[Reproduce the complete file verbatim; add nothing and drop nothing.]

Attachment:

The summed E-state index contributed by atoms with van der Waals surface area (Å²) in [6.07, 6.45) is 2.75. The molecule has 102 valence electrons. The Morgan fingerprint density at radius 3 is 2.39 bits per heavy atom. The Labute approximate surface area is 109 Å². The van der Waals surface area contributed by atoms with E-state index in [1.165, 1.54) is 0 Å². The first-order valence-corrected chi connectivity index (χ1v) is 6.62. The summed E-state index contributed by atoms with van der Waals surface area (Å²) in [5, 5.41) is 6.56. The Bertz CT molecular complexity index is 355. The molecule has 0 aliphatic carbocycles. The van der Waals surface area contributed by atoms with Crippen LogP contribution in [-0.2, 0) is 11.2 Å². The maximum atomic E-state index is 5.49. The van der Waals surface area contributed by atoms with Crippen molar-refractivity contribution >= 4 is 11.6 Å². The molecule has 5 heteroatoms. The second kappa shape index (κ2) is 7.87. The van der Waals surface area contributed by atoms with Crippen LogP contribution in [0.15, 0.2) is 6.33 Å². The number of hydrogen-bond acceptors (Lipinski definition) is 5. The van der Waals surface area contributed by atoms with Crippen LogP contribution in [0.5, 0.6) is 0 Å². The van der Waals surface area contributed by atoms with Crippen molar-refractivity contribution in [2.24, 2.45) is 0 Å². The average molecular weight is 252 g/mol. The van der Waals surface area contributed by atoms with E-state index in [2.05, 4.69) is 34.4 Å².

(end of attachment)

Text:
The summed E-state index contributed by atoms with van der Waals surface area (Å²) in [6.07, 6.45) is 2.75. The molecule has 102 valence electrons. The Morgan fingerprint density at radius 3 is 2.39 bits per heavy atom. The Labute approximate surface area is 109 Å². The van der Waals surface area contributed by atoms with E-state index in [1.165, 1.54) is 0 Å². The first-order valence-corrected chi connectivity index (χ1v) is 6.62. The summed E-state index contributed by atoms with van der Waals surface area (Å²) in [5, 5.41) is 6.56. The Bertz CT molecular complexity index is 355. The molecule has 0 aliphatic carbocycles. The van der Waals surface area contributed by atoms with Crippen LogP contribution in [-0.2, 0) is 11.2 Å². The maximum atomic E-state index is 5.49. The van der Waals surface area contributed by atoms with Crippen molar-refractivity contribution >= 4 is 11.6 Å². The molecule has 5 heteroatoms. The second kappa shape index (κ2) is 7.87. The van der Waals surface area contributed by atoms with Crippen LogP contribution in [0.15, 0.2) is 6.33 Å². The number of hydrogen-bond acceptors (Lipinski definition) is 5. The van der Waals surface area contributed by atoms with Crippen LogP contribution in [0.5, 0.6) is 0 Å². The van der Waals surface area contributed by atoms with Crippen molar-refractivity contribution in [2.24, 2.45) is 0 Å². The average molecular weight is 252 g/mol. The van der Waals surface area contributed by atoms with E-state index in [2.05, 4.69) is 34.4 Å².